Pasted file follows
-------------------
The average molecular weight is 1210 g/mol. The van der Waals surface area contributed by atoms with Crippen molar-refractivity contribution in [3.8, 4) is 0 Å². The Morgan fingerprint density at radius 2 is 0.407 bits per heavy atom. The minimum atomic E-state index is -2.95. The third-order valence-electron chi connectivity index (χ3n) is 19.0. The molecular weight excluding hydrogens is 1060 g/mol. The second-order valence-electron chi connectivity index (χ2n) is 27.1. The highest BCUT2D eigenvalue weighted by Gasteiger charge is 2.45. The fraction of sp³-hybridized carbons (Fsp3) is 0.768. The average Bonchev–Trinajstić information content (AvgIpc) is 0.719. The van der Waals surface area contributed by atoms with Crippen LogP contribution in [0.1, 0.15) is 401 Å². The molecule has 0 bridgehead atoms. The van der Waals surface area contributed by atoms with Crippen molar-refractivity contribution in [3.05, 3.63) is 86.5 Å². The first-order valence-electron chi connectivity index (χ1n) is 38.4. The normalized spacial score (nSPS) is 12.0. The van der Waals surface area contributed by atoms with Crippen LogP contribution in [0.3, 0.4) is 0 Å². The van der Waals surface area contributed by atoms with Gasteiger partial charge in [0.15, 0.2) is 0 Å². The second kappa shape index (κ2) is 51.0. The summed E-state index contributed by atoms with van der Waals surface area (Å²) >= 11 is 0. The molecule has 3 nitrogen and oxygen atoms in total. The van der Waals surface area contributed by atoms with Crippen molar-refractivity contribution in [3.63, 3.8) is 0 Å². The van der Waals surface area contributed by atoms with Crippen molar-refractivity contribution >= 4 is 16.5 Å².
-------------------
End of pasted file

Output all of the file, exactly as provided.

The average molecular weight is 1210 g/mol. The van der Waals surface area contributed by atoms with Crippen molar-refractivity contribution in [3.8, 4) is 0 Å². The Morgan fingerprint density at radius 2 is 0.407 bits per heavy atom. The minimum atomic E-state index is -2.95. The third-order valence-electron chi connectivity index (χ3n) is 19.0. The molecular weight excluding hydrogens is 1060 g/mol. The second-order valence-electron chi connectivity index (χ2n) is 27.1. The highest BCUT2D eigenvalue weighted by Gasteiger charge is 2.45. The fraction of sp³-hybridized carbons (Fsp3) is 0.768. The average Bonchev–Trinajstić information content (AvgIpc) is 0.719. The van der Waals surface area contributed by atoms with Crippen LogP contribution in [0.1, 0.15) is 401 Å². The molecule has 0 bridgehead atoms. The van der Waals surface area contributed by atoms with Crippen molar-refractivity contribution in [3.05, 3.63) is 86.5 Å². The first-order valence-electron chi connectivity index (χ1n) is 38.4. The normalized spacial score (nSPS) is 12.0. The van der Waals surface area contributed by atoms with Crippen LogP contribution in [0.3, 0.4) is 0 Å². The van der Waals surface area contributed by atoms with Gasteiger partial charge in [0.15, 0.2) is 0 Å². The second kappa shape index (κ2) is 51.0. The summed E-state index contributed by atoms with van der Waals surface area (Å²) >= 11 is 0. The molecule has 3 nitrogen and oxygen atoms in total. The van der Waals surface area contributed by atoms with Crippen molar-refractivity contribution in [3.63, 3.8) is 0 Å². The van der Waals surface area contributed by atoms with Crippen molar-refractivity contribution >= 4 is 16.5 Å².